Text and Data Mining (TDM) was initially defined as “the discovery by computer of new, previously unknown information, by automatically extracting and relating information from different (…) resources, to reveal otherwise hidden meanings” (Hearst, 1999), in other words, “an exploratory data analysis that leads to the discovery of heretofore unknown information, or to answers for questions for which the answer is not currently known” (Hearst, 1999).
Today's information is growing at an incredible rate to the point and it has vast potential in various economic fields.
TDM algorithms harbour vast potential for nearly all scientific fields and for a wide diversity of practical industrial and societal applications. However, this broad potential and variety of TDM applications complicates the landscape view, as even the technology itself is referred to using different terms within different fields. Within the business and managerial context, TDM can be referred to as Business Intelligence Solutions or Qualitative Data Analysis.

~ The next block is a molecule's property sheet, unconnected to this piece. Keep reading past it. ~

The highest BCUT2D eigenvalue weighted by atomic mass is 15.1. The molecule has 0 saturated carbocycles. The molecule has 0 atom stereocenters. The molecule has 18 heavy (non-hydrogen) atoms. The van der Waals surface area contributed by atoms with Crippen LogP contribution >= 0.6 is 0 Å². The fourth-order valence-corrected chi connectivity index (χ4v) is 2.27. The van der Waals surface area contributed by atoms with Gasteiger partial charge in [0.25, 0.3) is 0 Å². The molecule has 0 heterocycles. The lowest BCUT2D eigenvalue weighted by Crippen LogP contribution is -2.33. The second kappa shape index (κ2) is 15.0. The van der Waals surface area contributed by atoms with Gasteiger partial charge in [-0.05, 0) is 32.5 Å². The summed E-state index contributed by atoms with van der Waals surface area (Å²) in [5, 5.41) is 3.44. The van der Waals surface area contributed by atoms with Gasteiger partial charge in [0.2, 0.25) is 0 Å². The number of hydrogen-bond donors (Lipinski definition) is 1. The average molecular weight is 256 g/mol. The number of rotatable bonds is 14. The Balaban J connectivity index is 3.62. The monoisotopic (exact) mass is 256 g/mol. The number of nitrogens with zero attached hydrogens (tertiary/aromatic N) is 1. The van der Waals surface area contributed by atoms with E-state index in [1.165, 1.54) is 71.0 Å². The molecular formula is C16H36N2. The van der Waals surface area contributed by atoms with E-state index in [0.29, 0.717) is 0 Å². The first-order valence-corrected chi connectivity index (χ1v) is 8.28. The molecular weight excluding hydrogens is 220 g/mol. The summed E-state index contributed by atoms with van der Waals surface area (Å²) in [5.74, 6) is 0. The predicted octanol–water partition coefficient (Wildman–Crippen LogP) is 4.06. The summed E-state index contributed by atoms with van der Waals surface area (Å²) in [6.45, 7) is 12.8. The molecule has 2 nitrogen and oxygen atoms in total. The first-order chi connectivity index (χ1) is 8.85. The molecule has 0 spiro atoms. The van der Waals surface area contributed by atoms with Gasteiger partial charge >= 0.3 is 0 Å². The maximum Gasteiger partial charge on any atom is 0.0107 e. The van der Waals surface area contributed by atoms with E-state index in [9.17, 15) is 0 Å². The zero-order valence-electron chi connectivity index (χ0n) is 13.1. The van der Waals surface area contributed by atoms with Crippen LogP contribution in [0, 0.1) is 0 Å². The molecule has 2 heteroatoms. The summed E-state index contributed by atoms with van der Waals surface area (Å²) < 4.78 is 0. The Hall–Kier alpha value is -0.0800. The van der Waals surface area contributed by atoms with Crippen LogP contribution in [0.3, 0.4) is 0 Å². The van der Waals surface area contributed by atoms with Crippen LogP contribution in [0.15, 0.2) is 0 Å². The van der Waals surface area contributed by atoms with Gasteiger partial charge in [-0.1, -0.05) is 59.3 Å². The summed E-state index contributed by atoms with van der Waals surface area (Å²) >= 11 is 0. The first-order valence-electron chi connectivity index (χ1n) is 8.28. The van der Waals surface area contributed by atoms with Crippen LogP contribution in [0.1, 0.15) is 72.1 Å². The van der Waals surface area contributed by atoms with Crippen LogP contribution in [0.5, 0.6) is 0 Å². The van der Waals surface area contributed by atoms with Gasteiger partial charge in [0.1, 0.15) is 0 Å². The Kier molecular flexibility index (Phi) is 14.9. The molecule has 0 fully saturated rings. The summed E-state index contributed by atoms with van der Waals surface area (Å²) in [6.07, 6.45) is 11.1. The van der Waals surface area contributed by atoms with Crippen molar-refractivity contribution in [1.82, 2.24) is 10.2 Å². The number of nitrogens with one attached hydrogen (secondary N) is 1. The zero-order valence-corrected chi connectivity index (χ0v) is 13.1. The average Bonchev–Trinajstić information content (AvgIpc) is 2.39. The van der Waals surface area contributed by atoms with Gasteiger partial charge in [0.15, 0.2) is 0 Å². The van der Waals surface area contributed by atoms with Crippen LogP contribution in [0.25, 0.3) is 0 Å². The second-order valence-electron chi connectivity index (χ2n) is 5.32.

To highlight the central position of vast quantities of data, the term Big Data (Processing) is used. When the focus is on the discovery of hitherto undiscovered information, Content Mining appears to be a term of choice, while Data Analytics and Text Analytics emphasise the data-driven aspect of performing analyses and a focus on seeking analytical solutions to challenges. In the academic world, TDM is often considered to be composed of Machine Learning methods coupled with Exploratory Data Analysis methods such as visualisation. Machine Learning, in turn, arose from the post-war fields of Artificial Intelligence, Information Theory, and Pattern Recognition.